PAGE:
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At Norwich we discourage people from putting their cars on the track with tyres wet with oil. But I don't think it does any real harm - just looks horrible! I usually oil my tyres during the day before I race and then just clean them with lighter fluid between races..... We race on wood.
 

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Kevs Racing Bits
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Freshly oiled tyres is completely a waste of time, if you're going to put oil on they need a few hours. Koala klaws, lighter fluid or slotcartel race day fluids work on on the night but don't actually treat the rubber as such.
Once properly dry they seem to give the next car on that lane a slight grip improvement.
 

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Discussion Starter · #4 ·
Freshly oiled tyres is completely a waste of time, if you're going to put oil on they need a few hours. Koala klaws, lighter fluid or slotcartel race day fluids work on on the night but don't actually treat the rubber as such.
Once properly dry they seem to give the next car on that lane a slight grip improvement.
Kevan, I have seen somewhere you use 3 in 1 oil, when used as you have suggested in another thread does it leave a residue on the track?
 

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Rich Dumas
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The best tire treatments soak into the tire and soften the rubber. If there is nothing left on the surface of the tire then there will be nothing to get on the track except possibly rubber dust. Rubber tires work best on a track that has been rubbered in, so you would probably want to avoid cleaning the track with anything that might remove the conditioning. Tracks that have been painted with a water based emulsion type finish seem to be immune to damage from any cleaner that you might use.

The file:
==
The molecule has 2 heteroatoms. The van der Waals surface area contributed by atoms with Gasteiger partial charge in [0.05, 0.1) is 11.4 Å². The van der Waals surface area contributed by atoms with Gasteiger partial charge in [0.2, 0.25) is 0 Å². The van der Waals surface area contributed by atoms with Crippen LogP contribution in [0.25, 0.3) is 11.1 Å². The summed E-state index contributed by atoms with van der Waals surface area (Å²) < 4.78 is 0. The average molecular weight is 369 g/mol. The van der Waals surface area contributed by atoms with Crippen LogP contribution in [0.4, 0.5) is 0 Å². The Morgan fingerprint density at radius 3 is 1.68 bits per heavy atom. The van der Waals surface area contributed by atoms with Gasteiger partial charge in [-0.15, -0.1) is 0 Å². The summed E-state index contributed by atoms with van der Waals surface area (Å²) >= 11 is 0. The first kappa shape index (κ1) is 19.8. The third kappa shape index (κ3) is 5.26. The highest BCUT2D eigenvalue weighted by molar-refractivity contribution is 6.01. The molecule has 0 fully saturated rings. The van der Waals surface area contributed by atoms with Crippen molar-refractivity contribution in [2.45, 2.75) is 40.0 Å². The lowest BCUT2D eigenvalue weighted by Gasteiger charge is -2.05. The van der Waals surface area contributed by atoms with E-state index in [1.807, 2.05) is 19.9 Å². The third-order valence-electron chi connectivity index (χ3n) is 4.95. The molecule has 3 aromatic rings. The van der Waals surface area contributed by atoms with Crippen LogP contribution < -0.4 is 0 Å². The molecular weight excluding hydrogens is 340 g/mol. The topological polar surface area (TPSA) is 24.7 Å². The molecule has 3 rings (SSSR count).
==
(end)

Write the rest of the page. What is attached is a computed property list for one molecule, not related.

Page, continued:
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Discussion Starter · #8 ·
Just a thought...

Using 3 in 1, If I had say a week until race night and wanted the tyres to be at there optimum would I apply the oil daily or every other day or just once a week before?

I guess the effect will wear off in time and so reapplication will be required

Dave
 

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Your questions are asking for very definite answers that no-one truly has. There is a lot of voodoo talk and ritual when it comes to tyre treatment.

Some people set up a rig that rolls tyres against each other for hours, with a small oil bath to keep them oily.

Personally I (due to being a student all my time in my slot racing career) would just have the car on the desk next to my keyboard a day or 2 before the race event, and I'd add some oil to the tyres and smudge it around the tyre with my thumb, during typing breaks, then let it dry/absorb/whatever it does. Seemed to work. I am sure someone else will definitely think that this method is wrong, because they do theirs a different way and that also seems to work.
 

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Can anyone tell me if treating rubber tyres with oil leaves any residue on the race surface or has any detrimental effect at all on the track, thinking specifically about wood
Rubber tyres whether treated with oil or not do leave a deposit on the track. "Rubbered in" tracks are where the cars have laid a reasonable amount of this deposit. As has been said above, rubber tires work best on a track that has been rubbered in. If everybody is using similar sorts of tyre, the track conditions will settle down to suit that sort of tyre. If a wide variety of different tyres are used there can be problems with some sorts gripping better and same worse as the deposits are built up or removed..
Generally softer rubber tyres deposit rubber on the track faster than harder rubber. So tyres that have been softened with oil will tend to rubber in a track a little faster. The track surface has a big influence on how fast it rubbers in.
 

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Kevs Racing Bits
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I don't have a tyre treatment machine either. NSR advise oiling tyres daily for at least a week. I do mine 2 or 3 times the first week then once a week after I've started racing that car. Don't oil extreme soft tyres though!
 

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Tracks that have been painted with a water based emulsion type finish seem to be immune to damage from any cleaner that you might use.
I was never sure of that so have always used oil based gloss enamel on my tracks.....one fellow racer had his track professionally sprayed in two pot gloss.

Easy to clean with fuelite and a rag x 5 and start over.

I often wonder how people with a textured track get on with cleaning.